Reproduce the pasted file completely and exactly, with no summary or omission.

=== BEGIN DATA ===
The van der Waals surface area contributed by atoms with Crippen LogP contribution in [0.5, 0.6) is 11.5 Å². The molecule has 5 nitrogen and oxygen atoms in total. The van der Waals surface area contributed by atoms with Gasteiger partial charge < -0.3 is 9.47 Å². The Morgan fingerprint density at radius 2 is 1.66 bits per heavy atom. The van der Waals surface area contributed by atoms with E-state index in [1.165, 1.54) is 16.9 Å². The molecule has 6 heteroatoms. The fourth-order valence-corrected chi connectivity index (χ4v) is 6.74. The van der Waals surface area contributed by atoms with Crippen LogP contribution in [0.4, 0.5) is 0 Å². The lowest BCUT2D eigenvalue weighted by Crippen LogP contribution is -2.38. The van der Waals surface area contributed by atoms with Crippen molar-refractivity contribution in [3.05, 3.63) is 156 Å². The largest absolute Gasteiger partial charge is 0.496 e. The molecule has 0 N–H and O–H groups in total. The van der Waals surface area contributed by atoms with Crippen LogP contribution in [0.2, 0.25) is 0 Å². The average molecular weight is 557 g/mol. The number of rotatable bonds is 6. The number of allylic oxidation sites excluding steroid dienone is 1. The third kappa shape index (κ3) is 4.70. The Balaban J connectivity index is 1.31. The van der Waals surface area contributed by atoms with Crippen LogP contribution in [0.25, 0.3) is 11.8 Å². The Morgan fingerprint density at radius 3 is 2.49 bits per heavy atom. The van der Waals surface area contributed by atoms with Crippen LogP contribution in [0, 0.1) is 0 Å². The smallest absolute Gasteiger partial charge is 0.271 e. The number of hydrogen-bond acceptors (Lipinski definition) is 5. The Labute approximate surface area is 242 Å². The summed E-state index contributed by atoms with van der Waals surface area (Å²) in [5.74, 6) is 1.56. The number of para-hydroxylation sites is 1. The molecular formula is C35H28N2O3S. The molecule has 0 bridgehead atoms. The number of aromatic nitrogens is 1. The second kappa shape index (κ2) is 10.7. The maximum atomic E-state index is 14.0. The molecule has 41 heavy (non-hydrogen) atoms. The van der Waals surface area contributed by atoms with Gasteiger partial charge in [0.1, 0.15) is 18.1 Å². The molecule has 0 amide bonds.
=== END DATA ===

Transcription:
The van der Waals surface area contributed by atoms with Crippen LogP contribution in [0.5, 0.6) is 11.5 Å². The molecule has 5 nitrogen and oxygen atoms in total. The van der Waals surface area contributed by atoms with Gasteiger partial charge < -0.3 is 9.47 Å². The Morgan fingerprint density at radius 2 is 1.66 bits per heavy atom. The van der Waals surface area contributed by atoms with E-state index in [1.165, 1.54) is 16.9 Å². The molecule has 6 heteroatoms. The fourth-order valence-corrected chi connectivity index (χ4v) is 6.74. The van der Waals surface area contributed by atoms with Crippen LogP contribution in [0.4, 0.5) is 0 Å². The lowest BCUT2D eigenvalue weighted by Crippen LogP contribution is -2.38. The van der Waals surface area contributed by atoms with Crippen molar-refractivity contribution in [3.05, 3.63) is 156 Å². The largest absolute Gasteiger partial charge is 0.496 e. The molecule has 0 N–H and O–H groups in total. The van der Waals surface area contributed by atoms with Crippen LogP contribution in [0.2, 0.25) is 0 Å². The average molecular weight is 557 g/mol. The number of rotatable bonds is 6. The number of allylic oxidation sites excluding steroid dienone is 1. The third kappa shape index (κ3) is 4.70. The Balaban J connectivity index is 1.31. The van der Waals surface area contributed by atoms with Crippen LogP contribution in [0.25, 0.3) is 11.8 Å². The Morgan fingerprint density at radius 3 is 2.49 bits per heavy atom. The van der Waals surface area contributed by atoms with Crippen LogP contribution in [0, 0.1) is 0 Å². The smallest absolute Gasteiger partial charge is 0.271 e. The number of hydrogen-bond acceptors (Lipinski definition) is 5. The Labute approximate surface area is 242 Å². The summed E-state index contributed by atoms with van der Waals surface area (Å²) in [5.74, 6) is 1.56. The number of para-hydroxylation sites is 1. The molecular formula is C35H28N2O3S. The molecule has 0 bridgehead atoms. The number of aromatic nitrogens is 1. The second kappa shape index (κ2) is 10.7. The maximum atomic E-state index is 14.0. The molecule has 41 heavy (non-hydrogen) atoms. The van der Waals surface area contributed by atoms with Gasteiger partial charge in [0.1, 0.15) is 18.1 Å². The molecule has 0 amide bonds.